Latorre Román, Pedro Ángel; Pinillos, Felipe García; Pantoja Vallejo, Antonio; Berrios Aguayo, Beatriz

    2017-11-01

    The aim of this study was to analyze the relationship between creativity and physical fitness in elementary school children. Data were collected from 308 primary school students in southern Spain, ranging in age from 8 to 12 years (mean, 9.72 ± 1.25 years). They completed a fitness test battery, and the Prueba de Imaginación Creativa para Niños (PIC-N; Creative Imagination Test for Children) to analyze creativity. Significant differences were found between the sexes. Boys had better physical fitness but there were no sex differences in creativity. On clusters analysis, the highly creative groups had better physical fitness. Creativity was correlated with physical fitness. Aerobic capacity was a predictor of creativity. There is an association between creativity and physical fitness in primary school children that may have important implications for academic achievement. © 2017 Japan Pediatric Society.

  12. Movement-related neuromagnetic fields in preschool age children.

    PubMed

    Cheyne, Douglas; Jobst, Cecilia; Tesan, Graciela; Crain, Stephen; Johnson, Blake

    2014-09-01

    We examined sensorimotor brain activity associated with voluntary movements in preschool children using a customized pediatric magnetoencephalographic system. A videogame-like task was used to generate self-initiated right or left index finger movements in 17 healthy right-handed subjects (8 females, ages 3.2-4.8 years). We successfully identified spatiotemporal patterns of movement-related brain activity in 15/17 children using beamformer source analysis and surrogate MRI spatial normalization. Readiness fields in the contralateral sensorimotor cortex began ∼0.5 s prior to movement onset (motor field, MF), followed by transient movement-evoked fields (MEFs), similar to that observed during self-paced movements in adults, but slightly delayed and with inverted source polarities. We also observed modulation of mu (8-12 Hz) and beta (15-30 Hz) oscillations in sensorimotor cortex with movement, but with different timing and a stronger frequency band coupling compared to that observed in adults. Adult-like high-frequency (70-80 Hz) gamma bursts were detected at movement onset. All children showed activation of the right superior temporal gyrus that was independent of the side of movement, a response that has not been reported in adults. These results provide new insights into the development of movement-related brain function, for an age group in which no previous data exist. The results show that children under 5 years of age have markedly different patterns of movement-related brain activity in comparison to older children and adults, and indicate that significant maturational changes occur in the sensorimotor system between the preschool years and later childhood. Copyright © 2014 Wiley Periodicals, Inc.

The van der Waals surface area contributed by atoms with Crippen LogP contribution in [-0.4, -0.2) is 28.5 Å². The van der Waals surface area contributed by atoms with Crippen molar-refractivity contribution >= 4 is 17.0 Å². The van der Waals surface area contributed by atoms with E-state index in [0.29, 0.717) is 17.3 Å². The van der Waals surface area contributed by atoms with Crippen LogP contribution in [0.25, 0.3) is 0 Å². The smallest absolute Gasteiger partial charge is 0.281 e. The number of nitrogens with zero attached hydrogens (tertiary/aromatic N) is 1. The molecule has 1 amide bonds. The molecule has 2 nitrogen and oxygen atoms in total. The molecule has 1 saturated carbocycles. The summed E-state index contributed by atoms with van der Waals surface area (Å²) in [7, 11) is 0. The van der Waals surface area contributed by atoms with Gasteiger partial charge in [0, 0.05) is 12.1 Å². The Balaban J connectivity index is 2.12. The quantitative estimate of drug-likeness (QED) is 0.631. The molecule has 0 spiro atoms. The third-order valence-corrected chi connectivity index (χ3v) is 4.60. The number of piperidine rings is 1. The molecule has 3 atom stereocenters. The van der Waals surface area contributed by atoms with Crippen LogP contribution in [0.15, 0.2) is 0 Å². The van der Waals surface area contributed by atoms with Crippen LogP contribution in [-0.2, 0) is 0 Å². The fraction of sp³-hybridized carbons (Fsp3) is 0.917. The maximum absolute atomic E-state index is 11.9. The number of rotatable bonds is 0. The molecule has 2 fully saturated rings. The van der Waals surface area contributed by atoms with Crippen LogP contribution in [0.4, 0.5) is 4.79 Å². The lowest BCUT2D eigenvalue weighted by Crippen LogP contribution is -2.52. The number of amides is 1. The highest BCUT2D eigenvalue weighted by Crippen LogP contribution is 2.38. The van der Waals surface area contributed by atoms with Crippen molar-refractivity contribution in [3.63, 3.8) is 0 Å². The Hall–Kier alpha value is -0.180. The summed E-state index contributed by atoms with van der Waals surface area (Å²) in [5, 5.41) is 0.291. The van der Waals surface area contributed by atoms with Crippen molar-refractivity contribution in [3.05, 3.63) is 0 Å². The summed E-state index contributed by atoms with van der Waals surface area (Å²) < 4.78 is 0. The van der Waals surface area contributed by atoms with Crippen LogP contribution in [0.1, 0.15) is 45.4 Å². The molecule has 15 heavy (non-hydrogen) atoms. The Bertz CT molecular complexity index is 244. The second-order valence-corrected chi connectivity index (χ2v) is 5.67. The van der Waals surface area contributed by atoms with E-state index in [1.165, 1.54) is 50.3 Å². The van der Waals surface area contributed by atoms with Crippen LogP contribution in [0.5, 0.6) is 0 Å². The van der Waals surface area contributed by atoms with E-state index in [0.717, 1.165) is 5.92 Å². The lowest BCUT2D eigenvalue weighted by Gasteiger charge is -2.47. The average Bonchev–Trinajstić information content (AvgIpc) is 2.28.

13. Temperament and fracture in preschool-aged children.

    PubMed

    Ryckman, Kandace; Richmond, Sarah A; Anderson, Laura N; Birken, Catherine S; Parkin, Patricia C; Macarthur, Colin; Maguire, Jonathon L; Howard, Andrew W

    2017-07-01